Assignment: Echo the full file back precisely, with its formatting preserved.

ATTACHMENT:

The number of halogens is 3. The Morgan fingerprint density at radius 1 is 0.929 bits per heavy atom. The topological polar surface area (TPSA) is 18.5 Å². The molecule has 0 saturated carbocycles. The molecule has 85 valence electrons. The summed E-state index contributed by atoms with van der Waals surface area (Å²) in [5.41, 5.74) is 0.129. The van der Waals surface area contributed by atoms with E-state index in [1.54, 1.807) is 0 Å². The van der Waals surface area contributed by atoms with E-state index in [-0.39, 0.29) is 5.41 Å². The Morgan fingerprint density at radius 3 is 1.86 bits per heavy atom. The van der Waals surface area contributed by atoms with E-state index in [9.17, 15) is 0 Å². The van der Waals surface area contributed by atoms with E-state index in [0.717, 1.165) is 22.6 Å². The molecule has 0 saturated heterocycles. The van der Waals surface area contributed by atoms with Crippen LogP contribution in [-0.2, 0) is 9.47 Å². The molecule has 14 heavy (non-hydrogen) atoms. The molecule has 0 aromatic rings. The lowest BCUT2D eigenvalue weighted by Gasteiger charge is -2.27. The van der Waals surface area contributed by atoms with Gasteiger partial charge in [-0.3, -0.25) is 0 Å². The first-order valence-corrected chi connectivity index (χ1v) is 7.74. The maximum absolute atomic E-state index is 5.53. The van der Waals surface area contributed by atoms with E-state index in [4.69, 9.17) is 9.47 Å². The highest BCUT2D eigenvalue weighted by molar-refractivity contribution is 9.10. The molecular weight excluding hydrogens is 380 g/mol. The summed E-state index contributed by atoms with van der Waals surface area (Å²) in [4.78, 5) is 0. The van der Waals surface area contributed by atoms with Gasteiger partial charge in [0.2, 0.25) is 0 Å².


The number of halogens is 3. The Morgan fingerprint density at radius 1 is 0.929 bits per heavy atom. The topological polar surface area (TPSA) is 18.5 Å². The molecule has 0 saturated carbocycles. The molecule has 85 valence electrons. The summed E-state index contributed by atoms with van der Waals surface area (Å²) in [5.41, 5.74) is 0.129. The van der Waals surface area contributed by atoms with E-state index in [1.54, 1.807) is 0 Å². The van der Waals surface area contributed by atoms with E-state index in [-0.39, 0.29) is 5.41 Å². The Morgan fingerprint density at radius 3 is 1.86 bits per heavy atom. The van der Waals surface area contributed by atoms with E-state index in [9.17, 15) is 0 Å². The van der Waals surface area contributed by atoms with E-state index in [0.717, 1.165) is 22.6 Å². The molecule has 0 saturated heterocycles. The van der Waals surface area contributed by atoms with Crippen LogP contribution in [-0.2, 0) is 9.47 Å². The molecule has 14 heavy (non-hydrogen) atoms. The molecule has 0 aromatic rings. The lowest BCUT2D eigenvalue weighted by Gasteiger charge is -2.27. The van der Waals surface area contributed by atoms with Gasteiger partial charge in [-0.3, -0.25) is 0 Å². The first-order valence-corrected chi connectivity index (χ1v) is 7.74. The maximum absolute atomic E-state index is 5.53. The van der Waals surface area contributed by atoms with E-state index in [4.69, 9.17) is 9.47 Å². The highest BCUT2D eigenvalue weighted by molar-refractivity contribution is 9.10. The molecular weight excluding hydrogens is 380 g/mol. The summed E-state index contributed by atoms with van der Waals surface area (Å²) in [4.78, 5) is 0. The van der Waals surface area contributed by atoms with Gasteiger partial charge in [0.2, 0.25) is 0 Å².